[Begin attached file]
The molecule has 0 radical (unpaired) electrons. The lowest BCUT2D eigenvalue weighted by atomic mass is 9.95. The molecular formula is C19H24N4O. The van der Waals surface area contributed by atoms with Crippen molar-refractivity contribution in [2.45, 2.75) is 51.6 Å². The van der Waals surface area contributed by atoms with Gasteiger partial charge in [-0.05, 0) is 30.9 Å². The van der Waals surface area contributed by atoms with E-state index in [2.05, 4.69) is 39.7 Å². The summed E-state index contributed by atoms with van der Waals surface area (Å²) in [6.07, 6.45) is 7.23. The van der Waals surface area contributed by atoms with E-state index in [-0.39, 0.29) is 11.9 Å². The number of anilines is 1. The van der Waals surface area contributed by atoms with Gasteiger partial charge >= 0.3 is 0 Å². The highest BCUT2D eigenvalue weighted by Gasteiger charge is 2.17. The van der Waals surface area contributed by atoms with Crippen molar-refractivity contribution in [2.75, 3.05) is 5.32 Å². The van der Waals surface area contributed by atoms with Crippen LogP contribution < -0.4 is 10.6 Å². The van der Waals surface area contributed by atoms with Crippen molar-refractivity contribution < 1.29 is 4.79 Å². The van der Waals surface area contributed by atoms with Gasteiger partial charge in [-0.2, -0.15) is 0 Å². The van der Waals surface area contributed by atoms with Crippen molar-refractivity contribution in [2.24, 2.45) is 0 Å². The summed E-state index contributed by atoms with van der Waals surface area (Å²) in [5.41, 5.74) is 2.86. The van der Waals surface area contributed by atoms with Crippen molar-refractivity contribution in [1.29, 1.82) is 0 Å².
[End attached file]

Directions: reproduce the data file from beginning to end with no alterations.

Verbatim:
The molecule has 0 radical (unpaired) electrons. The lowest BCUT2D eigenvalue weighted by atomic mass is 9.95. The molecular formula is C19H24N4O. The van der Waals surface area contributed by atoms with Crippen molar-refractivity contribution in [2.45, 2.75) is 51.6 Å². The van der Waals surface area contributed by atoms with Gasteiger partial charge in [-0.05, 0) is 30.9 Å². The van der Waals surface area contributed by atoms with E-state index in [2.05, 4.69) is 39.7 Å². The summed E-state index contributed by atoms with van der Waals surface area (Å²) in [6.07, 6.45) is 7.23. The van der Waals surface area contributed by atoms with E-state index in [-0.39, 0.29) is 11.9 Å². The number of anilines is 1. The van der Waals surface area contributed by atoms with Gasteiger partial charge >= 0.3 is 0 Å². The highest BCUT2D eigenvalue weighted by Gasteiger charge is 2.17. The van der Waals surface area contributed by atoms with Crippen molar-refractivity contribution in [2.75, 3.05) is 5.32 Å². The van der Waals surface area contributed by atoms with Crippen LogP contribution < -0.4 is 10.6 Å². The van der Waals surface area contributed by atoms with Crippen molar-refractivity contribution < 1.29 is 4.79 Å². The van der Waals surface area contributed by atoms with Gasteiger partial charge in [-0.2, -0.15) is 0 Å². The van der Waals surface area contributed by atoms with Crippen molar-refractivity contribution in [2.24, 2.45) is 0 Å². The summed E-state index contributed by atoms with van der Waals surface area (Å²) in [5.41, 5.74) is 2.86. The van der Waals surface area contributed by atoms with Crippen molar-refractivity contribution in [1.29, 1.82) is 0 Å².